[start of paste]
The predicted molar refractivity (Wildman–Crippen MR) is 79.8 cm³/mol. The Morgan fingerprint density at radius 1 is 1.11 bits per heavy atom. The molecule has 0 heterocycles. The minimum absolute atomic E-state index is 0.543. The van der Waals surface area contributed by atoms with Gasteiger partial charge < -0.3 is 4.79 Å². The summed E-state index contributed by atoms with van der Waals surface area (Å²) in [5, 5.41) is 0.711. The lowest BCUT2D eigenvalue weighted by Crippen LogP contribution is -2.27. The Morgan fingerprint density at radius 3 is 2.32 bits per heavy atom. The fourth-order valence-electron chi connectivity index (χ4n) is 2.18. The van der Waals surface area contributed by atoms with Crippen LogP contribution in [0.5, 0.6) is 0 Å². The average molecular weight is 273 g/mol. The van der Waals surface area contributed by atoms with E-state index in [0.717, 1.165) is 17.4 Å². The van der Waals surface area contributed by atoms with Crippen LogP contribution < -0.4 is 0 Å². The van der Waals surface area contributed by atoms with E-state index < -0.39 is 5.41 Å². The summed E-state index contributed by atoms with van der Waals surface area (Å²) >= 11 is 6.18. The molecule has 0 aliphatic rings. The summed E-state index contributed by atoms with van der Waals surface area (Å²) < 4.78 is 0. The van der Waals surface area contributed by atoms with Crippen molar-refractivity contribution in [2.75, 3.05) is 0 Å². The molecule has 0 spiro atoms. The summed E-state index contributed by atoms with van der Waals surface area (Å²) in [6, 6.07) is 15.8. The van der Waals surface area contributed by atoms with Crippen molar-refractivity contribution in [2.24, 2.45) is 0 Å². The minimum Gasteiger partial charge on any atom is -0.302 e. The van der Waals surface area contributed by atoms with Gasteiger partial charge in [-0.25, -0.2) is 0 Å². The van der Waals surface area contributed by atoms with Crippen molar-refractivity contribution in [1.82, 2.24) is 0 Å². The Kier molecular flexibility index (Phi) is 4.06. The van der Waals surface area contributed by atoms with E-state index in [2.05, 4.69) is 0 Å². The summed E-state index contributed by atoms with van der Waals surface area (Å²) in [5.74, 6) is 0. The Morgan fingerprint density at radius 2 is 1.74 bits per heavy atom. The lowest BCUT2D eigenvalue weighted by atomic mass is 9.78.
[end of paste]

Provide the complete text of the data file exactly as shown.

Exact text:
The predicted molar refractivity (Wildman–Crippen MR) is 79.8 cm³/mol. The Morgan fingerprint density at radius 1 is 1.11 bits per heavy atom. The molecule has 0 heterocycles. The minimum absolute atomic E-state index is 0.543. The van der Waals surface area contributed by atoms with Gasteiger partial charge < -0.3 is 4.79 Å². The summed E-state index contributed by atoms with van der Waals surface area (Å²) in [5, 5.41) is 0.711. The lowest BCUT2D eigenvalue weighted by Crippen LogP contribution is -2.27. The Morgan fingerprint density at radius 3 is 2.32 bits per heavy atom. The fourth-order valence-electron chi connectivity index (χ4n) is 2.18. The van der Waals surface area contributed by atoms with Crippen LogP contribution in [0.5, 0.6) is 0 Å². The average molecular weight is 273 g/mol. The van der Waals surface area contributed by atoms with E-state index in [0.717, 1.165) is 17.4 Å². The van der Waals surface area contributed by atoms with Crippen LogP contribution < -0.4 is 0 Å². The van der Waals surface area contributed by atoms with E-state index < -0.39 is 5.41 Å². The summed E-state index contributed by atoms with van der Waals surface area (Å²) >= 11 is 6.18. The molecule has 0 aliphatic rings. The summed E-state index contributed by atoms with van der Waals surface area (Å²) < 4.78 is 0. The van der Waals surface area contributed by atoms with Crippen molar-refractivity contribution in [2.75, 3.05) is 0 Å². The molecule has 0 spiro atoms. The summed E-state index contributed by atoms with van der Waals surface area (Å²) in [6, 6.07) is 15.8. The van der Waals surface area contributed by atoms with Crippen molar-refractivity contribution in [2.24, 2.45) is 0 Å². The minimum Gasteiger partial charge on any atom is -0.302 e. The van der Waals surface area contributed by atoms with Gasteiger partial charge in [-0.25, -0.2) is 0 Å². The van der Waals surface area contributed by atoms with Crippen molar-refractivity contribution in [1.82, 2.24) is 0 Å². The Kier molecular flexibility index (Phi) is 4.06. The van der Waals surface area contributed by atoms with E-state index in [2.05, 4.69) is 0 Å². The summed E-state index contributed by atoms with van der Waals surface area (Å²) in [5.74, 6) is 0. The Morgan fingerprint density at radius 2 is 1.74 bits per heavy atom. The lowest BCUT2D eigenvalue weighted by atomic mass is 9.78.